(1811 - 1883)
Home State: Virginia
Education: Hampden-Sidney College
Command Billet: Commanding Regiment
Branch of Service: Cavalry
Unit: 6th Virginia Cavalry
After college he was a private teacher, studied law, and practiced in Halifax, VA. He was elected as a Whig to the Thirtieth US Congress (1847-49) - as was Abraham Lincoln. He had defeated the Democratic candidate Treadway by one vote, 650 to 649. He was an unsuccessful candidate for reelection in 1848 and 1850, and for Governor, as a "Know-Nothing" in 1855. He was a member of the Virginia secession convention in 1861, and then raised a company of cavalry for Confederate service, of which he was Captain.
He was later appointed Colonel of the Sixth Virginia Cavalry (date?).
The rest of the War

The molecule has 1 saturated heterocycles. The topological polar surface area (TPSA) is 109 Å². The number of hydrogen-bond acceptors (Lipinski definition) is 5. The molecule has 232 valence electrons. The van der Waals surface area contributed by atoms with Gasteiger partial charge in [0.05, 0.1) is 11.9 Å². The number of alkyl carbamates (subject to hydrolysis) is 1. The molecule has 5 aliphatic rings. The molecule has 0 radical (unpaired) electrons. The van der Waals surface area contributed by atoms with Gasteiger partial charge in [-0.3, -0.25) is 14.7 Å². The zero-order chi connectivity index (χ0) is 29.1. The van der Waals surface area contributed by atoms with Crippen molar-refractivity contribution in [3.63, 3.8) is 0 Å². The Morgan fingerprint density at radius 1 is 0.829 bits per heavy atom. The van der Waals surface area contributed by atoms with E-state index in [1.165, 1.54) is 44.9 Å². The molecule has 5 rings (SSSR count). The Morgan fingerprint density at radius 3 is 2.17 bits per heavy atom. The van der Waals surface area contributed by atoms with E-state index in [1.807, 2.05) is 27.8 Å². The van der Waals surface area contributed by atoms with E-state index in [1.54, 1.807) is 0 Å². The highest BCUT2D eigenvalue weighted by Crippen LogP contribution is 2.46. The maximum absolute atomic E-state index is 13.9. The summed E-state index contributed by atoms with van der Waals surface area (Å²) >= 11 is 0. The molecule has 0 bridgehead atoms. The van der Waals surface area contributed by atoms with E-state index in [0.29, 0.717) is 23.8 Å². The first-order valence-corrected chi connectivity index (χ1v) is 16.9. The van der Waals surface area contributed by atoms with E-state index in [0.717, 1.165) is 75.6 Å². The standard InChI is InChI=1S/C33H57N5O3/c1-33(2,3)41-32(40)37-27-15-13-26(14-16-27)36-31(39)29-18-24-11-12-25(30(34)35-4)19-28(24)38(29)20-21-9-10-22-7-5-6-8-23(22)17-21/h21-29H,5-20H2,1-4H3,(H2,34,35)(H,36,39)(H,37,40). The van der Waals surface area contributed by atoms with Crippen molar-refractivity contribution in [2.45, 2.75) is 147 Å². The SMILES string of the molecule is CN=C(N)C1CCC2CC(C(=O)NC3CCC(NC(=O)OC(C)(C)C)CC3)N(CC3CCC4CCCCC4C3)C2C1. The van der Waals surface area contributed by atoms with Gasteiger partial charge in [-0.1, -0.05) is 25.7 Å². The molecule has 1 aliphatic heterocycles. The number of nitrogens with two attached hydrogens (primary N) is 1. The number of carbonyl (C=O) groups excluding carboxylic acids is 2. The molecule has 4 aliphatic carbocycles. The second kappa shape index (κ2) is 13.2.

He ran again, unsuccessfully, for Virginia Governor in 1863 (having resigned his commission?).
After the War
He practiced law in Danville, VA, and was a delegate to the Democratic National Convention in 1876.
References & notes
Sources: US Congressional biography - posted online; and
Introductory material to the S. Bassett French biographical sketch collection, U of Virginia, posted online as part of the USGenWeb Archives by Joan Renfrow.
His son Cabell Carrington Flournoy, was Captain, Co. E, and later (1863) Colonel of the Regiment. Cabell was killed in action at Cold Harbor in June 1864. Another son, Henry W. (1845-1902) was in Company G. He later became a judge.
12/15/1811; Prince Edward County, VA
3/12/1883; Halifax County, VA; burial in family plot, Halifax, VA